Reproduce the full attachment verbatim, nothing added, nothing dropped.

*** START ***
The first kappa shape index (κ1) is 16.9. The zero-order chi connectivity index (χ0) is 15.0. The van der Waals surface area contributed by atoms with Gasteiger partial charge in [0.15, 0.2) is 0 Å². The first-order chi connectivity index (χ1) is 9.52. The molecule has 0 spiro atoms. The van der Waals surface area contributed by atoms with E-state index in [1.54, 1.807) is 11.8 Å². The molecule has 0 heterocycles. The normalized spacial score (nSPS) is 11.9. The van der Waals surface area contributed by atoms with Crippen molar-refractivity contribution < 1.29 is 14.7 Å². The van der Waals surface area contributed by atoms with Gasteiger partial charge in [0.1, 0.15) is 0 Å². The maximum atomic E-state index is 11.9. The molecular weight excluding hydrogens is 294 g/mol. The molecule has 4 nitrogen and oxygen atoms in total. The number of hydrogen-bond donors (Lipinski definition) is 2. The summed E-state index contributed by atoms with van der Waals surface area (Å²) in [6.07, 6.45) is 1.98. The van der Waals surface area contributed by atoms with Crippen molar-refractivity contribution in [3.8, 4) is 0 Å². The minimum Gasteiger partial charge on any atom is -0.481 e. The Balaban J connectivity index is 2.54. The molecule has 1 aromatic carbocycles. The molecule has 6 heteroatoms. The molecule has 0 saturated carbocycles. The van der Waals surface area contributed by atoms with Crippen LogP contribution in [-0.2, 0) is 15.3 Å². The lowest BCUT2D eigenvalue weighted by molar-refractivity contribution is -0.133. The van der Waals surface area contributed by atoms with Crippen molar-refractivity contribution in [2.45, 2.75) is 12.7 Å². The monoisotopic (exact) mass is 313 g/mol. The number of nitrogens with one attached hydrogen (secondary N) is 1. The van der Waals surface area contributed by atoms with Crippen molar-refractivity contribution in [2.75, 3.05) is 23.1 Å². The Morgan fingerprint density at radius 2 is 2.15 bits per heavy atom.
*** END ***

The first kappa shape index (κ1) is 16.9. The zero-order chi connectivity index (χ0) is 15.0. The van der Waals surface area contributed by atoms with Gasteiger partial charge in [0.15, 0.2) is 0 Å². The first-order chi connectivity index (χ1) is 9.52. The molecule has 0 spiro atoms. The van der Waals surface area contributed by atoms with E-state index in [1.54, 1.807) is 11.8 Å². The molecule has 0 heterocycles. The normalized spacial score (nSPS) is 11.9. The van der Waals surface area contributed by atoms with Crippen molar-refractivity contribution < 1.29 is 14.7 Å². The van der Waals surface area contributed by atoms with Gasteiger partial charge in [0.1, 0.15) is 0 Å². The maximum atomic E-state index is 11.9. The molecular weight excluding hydrogens is 294 g/mol. The molecule has 4 nitrogen and oxygen atoms in total. The number of hydrogen-bond donors (Lipinski definition) is 2. The summed E-state index contributed by atoms with van der Waals surface area (Å²) in [6.07, 6.45) is 1.98. The van der Waals surface area contributed by atoms with Crippen molar-refractivity contribution in [3.8, 4) is 0 Å². The minimum Gasteiger partial charge on any atom is -0.481 e. The Balaban J connectivity index is 2.54. The molecule has 1 aromatic carbocycles. The molecule has 6 heteroatoms. The molecule has 0 saturated carbocycles. The van der Waals surface area contributed by atoms with Crippen LogP contribution in [-0.2, 0) is 15.3 Å². The lowest BCUT2D eigenvalue weighted by molar-refractivity contribution is -0.133. The van der Waals surface area contributed by atoms with Crippen molar-refractivity contribution in [2.45, 2.75) is 12.7 Å². The monoisotopic (exact) mass is 313 g/mol. The number of nitrogens with one attached hydrogen (secondary N) is 1. The van der Waals surface area contributed by atoms with Crippen molar-refractivity contribution in [2.75, 3.05) is 23.1 Å². The Morgan fingerprint density at radius 2 is 2.15 bits per heavy atom.